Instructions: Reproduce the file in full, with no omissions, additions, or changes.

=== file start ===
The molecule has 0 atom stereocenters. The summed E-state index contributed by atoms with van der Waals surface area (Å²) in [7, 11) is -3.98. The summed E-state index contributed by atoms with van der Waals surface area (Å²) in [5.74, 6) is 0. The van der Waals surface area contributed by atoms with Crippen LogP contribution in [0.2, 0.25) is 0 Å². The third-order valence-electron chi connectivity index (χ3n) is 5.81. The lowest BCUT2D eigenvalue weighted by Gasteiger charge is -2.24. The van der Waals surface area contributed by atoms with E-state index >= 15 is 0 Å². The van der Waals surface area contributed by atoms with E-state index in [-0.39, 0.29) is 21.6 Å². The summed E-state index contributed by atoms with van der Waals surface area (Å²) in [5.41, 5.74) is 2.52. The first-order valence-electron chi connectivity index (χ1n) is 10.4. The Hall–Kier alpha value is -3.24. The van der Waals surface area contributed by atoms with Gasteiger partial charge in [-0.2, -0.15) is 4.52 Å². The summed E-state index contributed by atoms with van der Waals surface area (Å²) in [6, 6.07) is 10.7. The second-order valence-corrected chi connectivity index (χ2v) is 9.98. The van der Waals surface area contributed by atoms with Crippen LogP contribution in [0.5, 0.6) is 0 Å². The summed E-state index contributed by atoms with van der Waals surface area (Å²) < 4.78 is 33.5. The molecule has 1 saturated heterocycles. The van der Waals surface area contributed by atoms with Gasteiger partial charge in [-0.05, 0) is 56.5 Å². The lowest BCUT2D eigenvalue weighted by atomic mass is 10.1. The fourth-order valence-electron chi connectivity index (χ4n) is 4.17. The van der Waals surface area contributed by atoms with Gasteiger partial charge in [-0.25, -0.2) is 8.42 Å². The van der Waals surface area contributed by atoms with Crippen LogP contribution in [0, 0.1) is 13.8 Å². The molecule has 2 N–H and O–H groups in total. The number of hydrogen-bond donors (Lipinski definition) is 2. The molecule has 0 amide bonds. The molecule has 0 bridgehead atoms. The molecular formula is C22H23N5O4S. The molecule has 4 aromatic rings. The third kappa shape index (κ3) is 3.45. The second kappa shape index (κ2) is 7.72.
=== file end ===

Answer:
The molecule has 0 atom stereocenters. The summed E-state index contributed by atoms with van der Waals surface area (Å²) in [7, 11) is -3.98. The summed E-state index contributed by atoms with van der Waals surface area (Å²) in [5.74, 6) is 0. The van der Waals surface area contributed by atoms with Crippen LogP contribution in [0.2, 0.25) is 0 Å². The third-order valence-electron chi connectivity index (χ3n) is 5.81. The lowest BCUT2D eigenvalue weighted by Gasteiger charge is -2.24. The van der Waals surface area contributed by atoms with E-state index >= 15 is 0 Å². The van der Waals surface area contributed by atoms with E-state index in [-0.39, 0.29) is 21.6 Å². The summed E-state index contributed by atoms with van der Waals surface area (Å²) in [5.41, 5.74) is 2.52. The first-order valence-electron chi connectivity index (χ1n) is 10.4. The Hall–Kier alpha value is -3.24. The van der Waals surface area contributed by atoms with Gasteiger partial charge in [-0.2, -0.15) is 4.52 Å². The summed E-state index contributed by atoms with van der Waals surface area (Å²) in [6, 6.07) is 10.7. The second-order valence-corrected chi connectivity index (χ2v) is 9.98. The van der Waals surface area contributed by atoms with Crippen LogP contribution in [0.5, 0.6) is 0 Å². The summed E-state index contributed by atoms with van der Waals surface area (Å²) < 4.78 is 33.5. The molecule has 1 saturated heterocycles. The van der Waals surface area contributed by atoms with Gasteiger partial charge in [-0.05, 0) is 56.5 Å². The lowest BCUT2D eigenvalue weighted by atomic mass is 10.1. The fourth-order valence-electron chi connectivity index (χ4n) is 4.17. The van der Waals surface area contributed by atoms with Gasteiger partial charge in [-0.25, -0.2) is 8.42 Å². The van der Waals surface area contributed by atoms with Crippen LogP contribution in [0, 0.1) is 13.8 Å². The molecule has 2 N–H and O–H groups in total. The number of hydrogen-bond donors (Lipinski definition) is 2. The molecule has 0 amide bonds. The molecule has 0 bridgehead atoms. The molecular formula is C22H23N5O4S. The molecule has 4 aromatic rings. The third kappa shape index (κ3) is 3.45. The second kappa shape index (κ2) is 7.72.